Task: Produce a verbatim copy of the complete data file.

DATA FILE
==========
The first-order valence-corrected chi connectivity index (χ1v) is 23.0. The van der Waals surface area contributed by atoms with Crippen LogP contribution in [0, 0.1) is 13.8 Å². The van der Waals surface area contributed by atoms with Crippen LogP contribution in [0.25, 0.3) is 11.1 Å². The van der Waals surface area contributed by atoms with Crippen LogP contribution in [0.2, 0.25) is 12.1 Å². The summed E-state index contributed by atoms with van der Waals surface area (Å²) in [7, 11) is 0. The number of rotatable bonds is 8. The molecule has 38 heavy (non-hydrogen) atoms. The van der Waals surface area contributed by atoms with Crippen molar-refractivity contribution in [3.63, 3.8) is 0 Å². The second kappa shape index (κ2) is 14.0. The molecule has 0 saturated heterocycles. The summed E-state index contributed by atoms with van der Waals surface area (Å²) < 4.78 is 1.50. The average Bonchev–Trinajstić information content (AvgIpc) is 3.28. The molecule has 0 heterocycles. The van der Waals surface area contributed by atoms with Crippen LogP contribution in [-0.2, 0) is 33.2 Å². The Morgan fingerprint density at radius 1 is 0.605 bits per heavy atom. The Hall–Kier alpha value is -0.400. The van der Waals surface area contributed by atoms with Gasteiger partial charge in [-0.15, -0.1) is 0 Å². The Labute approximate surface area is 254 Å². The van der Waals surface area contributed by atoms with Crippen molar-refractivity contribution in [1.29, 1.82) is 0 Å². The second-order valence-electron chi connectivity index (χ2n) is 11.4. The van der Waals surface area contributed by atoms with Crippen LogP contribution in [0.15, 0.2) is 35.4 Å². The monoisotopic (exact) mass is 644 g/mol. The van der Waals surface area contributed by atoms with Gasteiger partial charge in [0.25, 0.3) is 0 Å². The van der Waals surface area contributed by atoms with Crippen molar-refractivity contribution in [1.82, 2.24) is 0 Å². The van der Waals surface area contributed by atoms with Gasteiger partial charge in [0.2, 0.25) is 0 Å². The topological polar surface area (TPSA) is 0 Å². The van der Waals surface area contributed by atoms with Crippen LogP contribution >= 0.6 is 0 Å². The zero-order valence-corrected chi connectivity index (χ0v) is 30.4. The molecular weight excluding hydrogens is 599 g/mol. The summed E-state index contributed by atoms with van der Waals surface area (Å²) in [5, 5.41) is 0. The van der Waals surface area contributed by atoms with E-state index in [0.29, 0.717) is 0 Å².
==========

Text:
The first-order valence-corrected chi connectivity index (χ1v) is 23.0. The van der Waals surface area contributed by atoms with Crippen LogP contribution in [0, 0.1) is 13.8 Å². The van der Waals surface area contributed by atoms with Crippen LogP contribution in [0.25, 0.3) is 11.1 Å². The van der Waals surface area contributed by atoms with Crippen LogP contribution in [0.2, 0.25) is 12.1 Å². The summed E-state index contributed by atoms with van der Waals surface area (Å²) in [7, 11) is 0. The number of rotatable bonds is 8. The molecule has 38 heavy (non-hydrogen) atoms. The van der Waals surface area contributed by atoms with Crippen molar-refractivity contribution in [3.63, 3.8) is 0 Å². The second kappa shape index (κ2) is 14.0. The molecule has 0 saturated heterocycles. The summed E-state index contributed by atoms with van der Waals surface area (Å²) < 4.78 is 1.50. The average Bonchev–Trinajstić information content (AvgIpc) is 3.28. The molecule has 0 heterocycles. The van der Waals surface area contributed by atoms with Crippen LogP contribution in [-0.2, 0) is 33.2 Å². The Morgan fingerprint density at radius 1 is 0.605 bits per heavy atom. The Hall–Kier alpha value is -0.400. The van der Waals surface area contributed by atoms with Gasteiger partial charge in [-0.15, -0.1) is 0 Å². The Labute approximate surface area is 254 Å². The van der Waals surface area contributed by atoms with Crippen molar-refractivity contribution in [1.29, 1.82) is 0 Å². The second-order valence-electron chi connectivity index (χ2n) is 11.4. The van der Waals surface area contributed by atoms with Crippen LogP contribution in [0.15, 0.2) is 35.4 Å². The monoisotopic (exact) mass is 644 g/mol. The van der Waals surface area contributed by atoms with Gasteiger partial charge in [0.25, 0.3) is 0 Å². The van der Waals surface area contributed by atoms with Crippen molar-refractivity contribution in [1.82, 2.24) is 0 Å². The van der Waals surface area contributed by atoms with Gasteiger partial charge in [0.2, 0.25) is 0 Å². The topological polar surface area (TPSA) is 0 Å². The van der Waals surface area contributed by atoms with Crippen LogP contribution >= 0.6 is 0 Å². The zero-order valence-corrected chi connectivity index (χ0v) is 30.4. The molecular weight excluding hydrogens is 599 g/mol. The summed E-state index contributed by atoms with van der Waals surface area (Å²) in [5, 5.41) is 0. The van der Waals surface area contributed by atoms with E-state index in [0.29, 0.717) is 0 Å².